Archaeologists from New Orleans Baptist Theological Seminary planned to spend much of June and July excavating at Tel Hadid, the site of a biblical city in Israel. But like so many other events in 2020, their dig season was a casualty of COVID-19.
Despite the loss of this summer’s excavation season, the Tel Hadid dig was featured cover story of the Biblical Archaeology Review (BAR) summer issue. The BAR feature, “Tel Hadid: Through the Ages,” was co-authored by NOBTS and Tel Aviv University professors. The popular magazine enjoys broad readership which ranges from members of the general public to professional archaeologists and scholars.
“Being on the cover of BAR offers the opportunity for excavations to gain significant notoriety in the field of archaeology,” said Dan Warner, professor of archaeology at NOBTS and co-director of the Tel Hadid Expedition. “Being on the cover also creates an interest factor for excavations to gain volunteers to come join the fun in the dirt. So, it is prized by all excavations.”
Tel Hadid is located approximately three miles southeast of the Ben Gurion Airport and nine miles from Tel Aviv. The park which encompasses the site is owned and managed by the Keren Kayemeth LeIsrael Jewish National Fund (KKL). The 140-acre site is covered with trees. In addition to numerous pine trees planted by KKL, Hadid is home to a working olive plantation.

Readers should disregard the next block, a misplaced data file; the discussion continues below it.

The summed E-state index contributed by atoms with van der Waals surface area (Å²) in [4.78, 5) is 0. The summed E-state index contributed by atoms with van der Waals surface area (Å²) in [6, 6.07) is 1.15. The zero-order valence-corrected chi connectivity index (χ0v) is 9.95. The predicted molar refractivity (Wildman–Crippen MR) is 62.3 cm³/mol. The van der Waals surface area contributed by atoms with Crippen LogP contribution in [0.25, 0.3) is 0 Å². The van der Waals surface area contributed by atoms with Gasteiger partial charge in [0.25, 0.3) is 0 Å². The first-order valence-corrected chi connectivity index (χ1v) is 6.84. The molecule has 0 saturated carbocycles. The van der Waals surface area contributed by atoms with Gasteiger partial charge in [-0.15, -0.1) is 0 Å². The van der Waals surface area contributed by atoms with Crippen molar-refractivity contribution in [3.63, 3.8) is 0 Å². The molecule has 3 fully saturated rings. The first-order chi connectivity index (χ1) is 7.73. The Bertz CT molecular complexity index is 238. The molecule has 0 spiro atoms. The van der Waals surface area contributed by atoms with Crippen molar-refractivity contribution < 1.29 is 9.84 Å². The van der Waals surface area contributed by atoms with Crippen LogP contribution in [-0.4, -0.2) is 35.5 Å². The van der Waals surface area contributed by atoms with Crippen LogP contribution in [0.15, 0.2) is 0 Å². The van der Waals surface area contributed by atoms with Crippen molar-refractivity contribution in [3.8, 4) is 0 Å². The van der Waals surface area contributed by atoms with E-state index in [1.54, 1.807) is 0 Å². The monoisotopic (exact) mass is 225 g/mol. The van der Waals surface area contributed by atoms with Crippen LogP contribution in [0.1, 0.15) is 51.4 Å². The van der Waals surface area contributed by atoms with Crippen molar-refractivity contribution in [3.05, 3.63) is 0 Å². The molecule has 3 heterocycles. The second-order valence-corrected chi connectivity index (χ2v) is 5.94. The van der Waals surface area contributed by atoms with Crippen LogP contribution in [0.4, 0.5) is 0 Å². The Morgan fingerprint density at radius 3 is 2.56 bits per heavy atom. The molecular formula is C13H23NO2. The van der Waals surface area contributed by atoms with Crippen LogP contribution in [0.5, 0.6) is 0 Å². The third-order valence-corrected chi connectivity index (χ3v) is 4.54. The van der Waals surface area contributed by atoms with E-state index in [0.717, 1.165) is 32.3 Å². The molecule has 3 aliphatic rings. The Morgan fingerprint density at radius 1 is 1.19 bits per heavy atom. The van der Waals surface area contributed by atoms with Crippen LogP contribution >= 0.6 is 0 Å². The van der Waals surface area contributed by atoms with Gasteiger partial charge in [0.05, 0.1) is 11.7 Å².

The Bible mentions Hadid three times – Ezra 2:33, Nehemiah 7:37, and Nehemiah 11:34 – all in connection with the return of exiles from the Babylonian captivity. In all three accounts, Hadid is mentioned in connection with Lod, a site approximately three miles southwest of the tel.
Known periods of habitation at the site include the Late Bronze Age (1550–1200 BC), Iron Age, Persian (539–332 BC), Hellenistic (332–63 BC), Roman (63 BC–330 AD), Byzantine (330–638 AD), and even into modern times. Some believe that the site was home to a Middle Bronze Age (2000–1550) settlement.
It is the Iron Age occupation that is of most interest to the excavation team from NOBTS and Tel Aviv University. According to the biblical text, after conquering the Northern Kingdom of Israel, the Neo-Assyrian Empire resettled other conquered peoples in the land (2 Kings 17). A rescue excavation in the 1990s related to highway construction uncovered two Akkadian inscriptions at the site which confirm the presence of non-Israelite peoples at the site. Excavation leaders hope to learn more about the origins of the deportees who were resettled in Hadid and what type of society they created when they arrived.
While the American team and American volunteers could not participate this season due to Israeli travel restrictions, Tel Aviv University continued to work at Hadid. Visit hadidexpedition.org for more information about the excavation and updates from the Tel Aviv team’s work this summer. The NOBTS team plans to rejoin the work for the 2021 dig season.
The NOBTS team’s lost excavation season comes with a silver lining – a chance to work on their Tel Gezer Water System Excavation final report and publication project. NOBTS completed the nine-year investigation of the ancient water system in 2018. The team believes that the rock-hewn water system at Gezer is the oldest water system of its kind and provides critical data regarding that city’s development during the Canaanite Period.
The Gezer dig was featured on the cover of BAR’s January/February issue in 2011.